Amstrad Action1st September 1986
Published in Amstrad Action #12
Hunchback: The Adventure
Never-Ending Story from Ocean has consistently achieved high ratings in our readers' adventure chart, so what news is there of this latest release from Ocean?
Hunchback: The Adventure gives you the romantic role of Quasimodo in a race to rescue the divine Esmeralda from the Evil Cardinal. Like its predecessor, Never-Ending Story, the game comes in three parts with four separate loads - an intro screen and three data files. Each load brings a new set of locations - the first being the Cathedral itself, the second taking you beneath the city of Paris, and the last dumping you in the Cardinal's mansion where you must find and rescue your lady-love. You can't begin a new part until you've completed the previous one.
Hunchback has been programmed by the same team as Never-Ending Story and its pedigree is very apparent. You have the same Mode 0 horizontal graphics window at the top of the screen with some excellent graphics and good use of colour. There are three main elements to the graphics display: a colourful backdrop; cameo pictures of the items you are carrying; and slightly larger cameos that depict scenes reflecting the current location or events. For example, if you are fighting a guard, a small window bearing the words "Pow! Biff!" etc will appear. If you're struggle is successful, you will then be rewarded by a mugshot of the dead guard.
Beneath the graphics display is a scrolling text window with the same attractive, alternative character set as was used in Never-Ending Story. When it comes to entering text however, the picture isn't quite so rosy. There are only about 25 verbs (not including the twelve direction commands which as well as NE etc, also offer IN and OUT) and EXAMINE is conspicuous by its absence. Even then, one of the words (SMASH) doesn't seem to figure in the game at all - at least the parser doesn't understand it! Words like USE and GIVE are also absence so that although objects and characters abound, the actual potential for interacting with them is pretty small. But then this was also true of Never-Ending Story and didn't seem to detract from its popularity.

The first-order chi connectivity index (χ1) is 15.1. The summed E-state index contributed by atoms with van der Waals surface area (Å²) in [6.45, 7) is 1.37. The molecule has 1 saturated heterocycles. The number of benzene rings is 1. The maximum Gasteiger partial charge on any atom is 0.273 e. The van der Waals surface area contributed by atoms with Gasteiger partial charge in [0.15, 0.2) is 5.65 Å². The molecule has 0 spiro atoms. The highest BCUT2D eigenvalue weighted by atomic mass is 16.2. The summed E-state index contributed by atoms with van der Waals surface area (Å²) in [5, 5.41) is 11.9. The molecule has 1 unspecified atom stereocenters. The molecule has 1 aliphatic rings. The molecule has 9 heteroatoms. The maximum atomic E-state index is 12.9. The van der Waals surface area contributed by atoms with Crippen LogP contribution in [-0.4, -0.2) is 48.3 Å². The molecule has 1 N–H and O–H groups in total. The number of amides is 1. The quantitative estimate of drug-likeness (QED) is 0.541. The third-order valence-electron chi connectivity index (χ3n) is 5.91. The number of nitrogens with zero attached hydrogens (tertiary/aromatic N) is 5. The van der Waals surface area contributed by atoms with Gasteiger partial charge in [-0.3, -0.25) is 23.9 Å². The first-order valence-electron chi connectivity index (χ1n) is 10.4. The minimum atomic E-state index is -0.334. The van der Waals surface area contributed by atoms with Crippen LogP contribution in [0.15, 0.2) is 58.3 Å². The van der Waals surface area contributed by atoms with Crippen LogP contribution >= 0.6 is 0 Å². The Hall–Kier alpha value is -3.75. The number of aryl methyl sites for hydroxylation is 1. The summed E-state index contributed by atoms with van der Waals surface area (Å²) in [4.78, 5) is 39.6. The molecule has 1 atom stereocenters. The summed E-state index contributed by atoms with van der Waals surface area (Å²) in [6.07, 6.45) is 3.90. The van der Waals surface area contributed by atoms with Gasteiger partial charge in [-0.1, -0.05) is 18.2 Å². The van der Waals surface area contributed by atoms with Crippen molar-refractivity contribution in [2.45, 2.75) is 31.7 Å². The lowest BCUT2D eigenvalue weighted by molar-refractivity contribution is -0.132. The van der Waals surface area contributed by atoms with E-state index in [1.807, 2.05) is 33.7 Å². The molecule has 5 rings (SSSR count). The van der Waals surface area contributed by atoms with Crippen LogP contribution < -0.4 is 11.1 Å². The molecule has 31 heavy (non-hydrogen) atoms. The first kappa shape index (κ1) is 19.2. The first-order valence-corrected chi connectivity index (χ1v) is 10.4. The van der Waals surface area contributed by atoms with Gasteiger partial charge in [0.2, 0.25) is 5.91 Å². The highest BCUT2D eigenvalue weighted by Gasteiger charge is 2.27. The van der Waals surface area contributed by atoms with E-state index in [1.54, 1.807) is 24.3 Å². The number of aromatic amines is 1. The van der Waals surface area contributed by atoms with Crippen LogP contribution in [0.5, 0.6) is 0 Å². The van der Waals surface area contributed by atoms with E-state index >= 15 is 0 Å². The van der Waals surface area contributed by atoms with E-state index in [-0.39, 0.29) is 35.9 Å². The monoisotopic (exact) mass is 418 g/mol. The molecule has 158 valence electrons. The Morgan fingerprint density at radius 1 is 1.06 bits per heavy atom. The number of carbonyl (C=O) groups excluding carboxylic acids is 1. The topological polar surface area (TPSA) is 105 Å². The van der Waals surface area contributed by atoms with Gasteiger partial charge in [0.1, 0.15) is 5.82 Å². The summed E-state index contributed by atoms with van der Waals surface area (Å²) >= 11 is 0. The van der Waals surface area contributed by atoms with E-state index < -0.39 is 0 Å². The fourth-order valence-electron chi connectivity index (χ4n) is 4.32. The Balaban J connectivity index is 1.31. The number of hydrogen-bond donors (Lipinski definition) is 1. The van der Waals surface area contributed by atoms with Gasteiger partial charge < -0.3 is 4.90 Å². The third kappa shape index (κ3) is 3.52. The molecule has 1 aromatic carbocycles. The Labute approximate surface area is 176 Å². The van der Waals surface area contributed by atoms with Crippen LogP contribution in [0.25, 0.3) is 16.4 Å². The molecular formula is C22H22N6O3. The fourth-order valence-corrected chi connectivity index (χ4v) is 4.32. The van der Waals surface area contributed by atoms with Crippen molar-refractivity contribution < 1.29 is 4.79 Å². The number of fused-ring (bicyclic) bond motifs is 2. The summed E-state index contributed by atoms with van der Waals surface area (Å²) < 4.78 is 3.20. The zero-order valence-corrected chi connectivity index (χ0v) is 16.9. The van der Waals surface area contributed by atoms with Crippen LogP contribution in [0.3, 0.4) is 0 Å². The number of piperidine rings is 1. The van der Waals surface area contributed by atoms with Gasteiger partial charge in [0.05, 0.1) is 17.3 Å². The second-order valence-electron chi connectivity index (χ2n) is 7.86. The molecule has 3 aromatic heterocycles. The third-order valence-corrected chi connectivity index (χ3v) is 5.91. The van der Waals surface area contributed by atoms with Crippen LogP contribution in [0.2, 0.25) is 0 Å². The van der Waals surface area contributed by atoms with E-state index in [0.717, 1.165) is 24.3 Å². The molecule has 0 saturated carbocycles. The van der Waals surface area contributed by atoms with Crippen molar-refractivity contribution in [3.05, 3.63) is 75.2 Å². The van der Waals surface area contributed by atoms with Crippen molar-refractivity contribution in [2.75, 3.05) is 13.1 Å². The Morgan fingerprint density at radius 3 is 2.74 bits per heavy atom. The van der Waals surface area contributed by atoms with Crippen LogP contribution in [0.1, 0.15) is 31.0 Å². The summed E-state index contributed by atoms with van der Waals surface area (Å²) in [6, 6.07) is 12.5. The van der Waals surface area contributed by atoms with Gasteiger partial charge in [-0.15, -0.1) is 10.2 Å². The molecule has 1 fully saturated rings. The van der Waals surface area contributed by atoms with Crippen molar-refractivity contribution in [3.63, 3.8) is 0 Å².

My own feeling is that Hunchback: The Adventure is on about the same level as its predecessor. To start with, the locations are more meaningful and better laid out. The program doesn't always list all possible exits from a location, and since twelve directions are allowed there are times when experimentation may reveal a new route.
There are also occasions when the location layout is not entirely logical (e.g. a corridor that runs east-west but in fact doubles back on itself) so care has to be taken in mapping. Given the fact that you won't find that many locations in each part, one might say that the more difficult it is, the better.
The real trouble with Hunchback is the same as that with Never-Ending Story. Really, the game is too easy - certainly in the first part anyway. As you wander round the Cathedral, you frequently encounter guards, but their attacks seem for the most part to be ineffectual and I managed to kill every one with my bare hands without much trouble. What's more, on two occasions I was rewarded with the message 'Your attack fails! You have killed the guard!'.
In the whole of the first section, there are only about 30 locations but more seriously there is only one puzzle worth speaking of, and it's pretty obvious at that! Any experienced adventurer will polish this section off in about one hour of play, and that's not really sufficient for my tastes. Things brighten up a bit as you go on and there's a half-decent maze in the second half, but even that surrenders its secrets after you drop a couple of objects.
I didn't have time to make it to part two, but it does look as if this game is very much on a par with its predecessor. Which means that, for the experienced adventurer, it offers pretty graphics and an amusing scenario but is pretty short on challenge. For younger players though, I suspect it will be a huge success.